Another person, a self-described “national sovereign”, has been arrested and charged over an alleged connection to last year’s dramatic and damaging fire at Old Parliament House.
When 28-year-old River Williams appeared in the ACT Magistrates Court on Monday (28 March), he took issue with being addressed by that name.
“My name’s not River. It’s a dead entity,” he said, giving a different name he preferred.
He represented himself in court and was supported by at least two people, including a woman who claimed she hadn’t known where Mr Williams was for 48 hours and at one point yelled, “You’ll all be held to account for what you’ve done”.
Previously tendered court documents allege during the protest at Old Parliament House on 30 December 2021, co-defendant Nicholas Malcolm Reed, 30, used a wooden shield to scoop up parts of a ceremonial fire and carry them to the building’s front door area.
Bruce Shillingsworth Jr, 30, allegedly stood near the doors and appeared to coordinate people to make way for Mr Reed.
The fire began to burn at the base of the doors by 11:30 am.
Meanwhile, 38-year-old co-defendant Dylan Wilson allegedly told 40-year-old co-defendant Ryan Dean Harder police were protecting something hidden in Old Parliament House that “attaches Crown claim to this land” and “once we get through this door, we’ll find out what it is”.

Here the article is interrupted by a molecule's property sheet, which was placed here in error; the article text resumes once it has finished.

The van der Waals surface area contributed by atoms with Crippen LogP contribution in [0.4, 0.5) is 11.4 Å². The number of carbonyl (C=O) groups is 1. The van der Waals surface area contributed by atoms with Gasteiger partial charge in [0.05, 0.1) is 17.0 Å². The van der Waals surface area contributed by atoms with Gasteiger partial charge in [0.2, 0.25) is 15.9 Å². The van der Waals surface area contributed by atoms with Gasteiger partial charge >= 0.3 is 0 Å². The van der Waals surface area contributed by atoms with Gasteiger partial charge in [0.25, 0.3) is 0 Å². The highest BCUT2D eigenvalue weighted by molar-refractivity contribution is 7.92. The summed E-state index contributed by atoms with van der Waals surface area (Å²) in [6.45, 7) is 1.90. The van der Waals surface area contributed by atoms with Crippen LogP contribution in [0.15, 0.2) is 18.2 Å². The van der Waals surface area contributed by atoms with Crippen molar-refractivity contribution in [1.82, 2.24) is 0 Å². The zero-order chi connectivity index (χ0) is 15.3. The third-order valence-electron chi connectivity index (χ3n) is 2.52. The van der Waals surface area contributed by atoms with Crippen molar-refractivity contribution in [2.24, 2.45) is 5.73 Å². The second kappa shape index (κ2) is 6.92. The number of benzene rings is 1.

Police tried to reach the doors to extinguish the flames, but protesters allegedly blocked their access.
Mr Williams pleaded not guilty to charges of joint commission arson, assaulting a frontline community service provider, resisting a public official and attempting to hinder a public official.
In addition to the charges connected to the fire at Old Parliament House, the court heard he was also accused of lying down on top of a tent when police were trying to remove it on 14 January 2022.
Mr Williams denied the assault charge in court, saying, “I definitely didn’t assault anybody”.
In relation to a hinder charge, he said, “I linked arms with everybody at the front door but had my back to the officer so wasn’t facing him.”
The prosecution opposed his release on bail based on the likelihood he may fail to reappear in court and may commit offences if released.
“I definitely wouldn’t commit anything,” Mr Williams said.
He said he was from northern NSW but was staying at a farm at Forbes Creek, near Braidwood. Prosecutor Archita Sreekumar noted some of his co-defendants were also living at the address.
Chief Magistrate Lorraine Walker granted bail, adjourned the matter to 6 June and said she strongly advised him to get legal assistance.
The co-defendants remain before the courts.